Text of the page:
The student news site of Charles E. Smith Jewish Day School

The Lion's Tale

The student news site of Charles E. Smith Jewish Day School

The Lion's Tale

The student news site of Charles E. Smith Jewish Day School

The Lion's Tale

Considering the high rates of cybercrime, people should keep their social media accounts private.
Share with care: People should keep social media accounts private
Leora Blumenthal, Reporter • February 29, 2024

As I scroll through Instagram, I see User 1981918 commented on a girl my age’s post, “go do the world a favor and kill yourself.” I imagine...

Israels most recent Eurovision win was in 2018, when Netta performed Toy. Photo used with permission.
Opinion: Israel should still participate in Eurovision
Aliza Bellas, Managing Editor, Copy • February 28, 2024

Just ten days ago, I stood in a crowd of over 3,000 Jewish teens watching Noa Kirel perform her hit Eurovision song, “Unicorn.” Although...

Ninio (far right) and family traveled Puerto Rico over winter break during Ninios time at JDS. Photo provided by Gili Schisterman.
JDS welcomes Israeli students relocated due to Israel-Hamas War
Maya Greenblum and Jordana DauberFebruary 28, 2024

As soon as Hamas’ attack on Israel occurred on Oct. 7, the realities of Israeli citizens were flipped upside down, causing a number of unprecedented...

“Percy Jackson and Chalice of the Gods” is not worth the read

Chalice+of+the+Gods+disappoints+fans+with+underdeveloped+plot+and+slow+pace.+
rickriordan.com
“Chalice of the Gods” disappoints fans with underdeveloped plot and slow pace.

“Percy Jackson and Chalice of the Gods,” Rick Riordan’s newest addition to the popular Percy Jackson series, does not live up to the expectations I had for it based on the previous books. I would not recommend this book because the plot feels underdeveloped, the humor is forced and the pacing makes what should be a quick read feel like forever. 

The book is about Percy Jackson trying to get into New Rome College, but in order to do so he must get recommendations from three gods. Percy, Annabeth and Grover work together to retrieve the wine bearer Ganymede’s chalice before the next feast of the gods.

In “Chalice of the Gods,” the plot itself feels forced and doesn’t make much sense. It is one of those cases where drama was placed in an area that had already been explained and closed up before. The book gave the impression of being written for the sake of profiting off of the success of the Percy Jackson series, rather than focusing on developing a strong plot. Instead of being happy to be able to see more of the characters that are so beloved, this new addition to the series did the characters injustice.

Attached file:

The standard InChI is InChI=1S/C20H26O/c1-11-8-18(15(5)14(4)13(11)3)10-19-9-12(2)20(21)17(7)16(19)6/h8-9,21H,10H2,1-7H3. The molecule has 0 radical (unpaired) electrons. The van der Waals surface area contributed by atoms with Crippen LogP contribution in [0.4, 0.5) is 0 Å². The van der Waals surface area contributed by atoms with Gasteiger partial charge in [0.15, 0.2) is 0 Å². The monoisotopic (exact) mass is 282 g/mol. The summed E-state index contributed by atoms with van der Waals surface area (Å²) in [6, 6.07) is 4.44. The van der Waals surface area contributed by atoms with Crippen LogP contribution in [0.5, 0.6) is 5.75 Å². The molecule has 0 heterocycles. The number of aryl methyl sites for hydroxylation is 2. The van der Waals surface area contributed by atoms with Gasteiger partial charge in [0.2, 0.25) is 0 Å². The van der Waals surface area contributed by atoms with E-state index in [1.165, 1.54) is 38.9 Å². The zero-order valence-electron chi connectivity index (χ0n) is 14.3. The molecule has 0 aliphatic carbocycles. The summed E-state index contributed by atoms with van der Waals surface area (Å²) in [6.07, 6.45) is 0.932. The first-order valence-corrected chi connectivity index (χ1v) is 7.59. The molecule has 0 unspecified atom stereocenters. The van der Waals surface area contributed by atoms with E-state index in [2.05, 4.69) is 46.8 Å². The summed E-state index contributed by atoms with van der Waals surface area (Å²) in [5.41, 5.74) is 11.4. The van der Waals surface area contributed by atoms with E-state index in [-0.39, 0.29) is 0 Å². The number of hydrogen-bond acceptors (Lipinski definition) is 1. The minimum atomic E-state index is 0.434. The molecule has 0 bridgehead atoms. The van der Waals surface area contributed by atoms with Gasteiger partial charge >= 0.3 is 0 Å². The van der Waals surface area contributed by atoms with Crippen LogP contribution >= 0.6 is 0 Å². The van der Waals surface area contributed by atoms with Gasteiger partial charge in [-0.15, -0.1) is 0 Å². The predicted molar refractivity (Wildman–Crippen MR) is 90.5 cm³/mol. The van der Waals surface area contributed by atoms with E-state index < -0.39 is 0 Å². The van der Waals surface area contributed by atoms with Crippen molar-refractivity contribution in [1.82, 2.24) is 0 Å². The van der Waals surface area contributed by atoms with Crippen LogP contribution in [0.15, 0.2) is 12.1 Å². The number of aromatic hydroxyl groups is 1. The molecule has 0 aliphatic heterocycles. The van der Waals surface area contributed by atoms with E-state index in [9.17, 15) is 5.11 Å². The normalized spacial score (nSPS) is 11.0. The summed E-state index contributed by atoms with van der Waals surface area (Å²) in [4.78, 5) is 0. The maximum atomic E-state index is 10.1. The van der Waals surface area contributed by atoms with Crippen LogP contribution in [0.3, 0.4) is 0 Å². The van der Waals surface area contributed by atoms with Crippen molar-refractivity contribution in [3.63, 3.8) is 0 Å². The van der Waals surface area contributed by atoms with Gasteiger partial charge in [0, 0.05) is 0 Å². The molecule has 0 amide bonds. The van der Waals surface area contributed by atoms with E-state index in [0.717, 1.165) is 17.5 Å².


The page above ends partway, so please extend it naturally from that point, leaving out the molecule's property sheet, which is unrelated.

Certain plot points were unexplained, leading to major pacing issues. Namely, only one recommendation is given to Percy in this book, which was never explained. It made me wonder when that quest would end so they could move on to the other recommendations, dulling the final third of the book. 

The quest itself had parts that were overly shortened or lengthened. At one point, over a page was dedicated to the moral lesson that Percy had to learn in order to defeat a god. The same three or so points were repeated multiple times each with different phrasing, and the lead up was rough. This led to the quest, which is supposed to be the focus of the book, not feeling urgent, so it lacked a certain danger and flair that was present during the original series.

While the Percy Jackson series in its entirety is not targeted towards a high school audience, part of its charm is that a high school student can read it and still find it enjoyable and entertaining. This can be largely attributed to the humor, which feels natural and realistic to children their age (12-15). This was not accomplished in “Chalice of the Gods,” and much of the humor got lost in the overall messiness of the plot. The humor that does shine through the most are the lines that feel so forced that it makes the reader do a mental double-take.

“Chalice of the Gods” is not a book worth reading. The disorganization of the book gives it a dull and uninteresting tone. The other Percy Jackson books are still enjoyable, fun and humorous but this one isn’t on the same wavelength.

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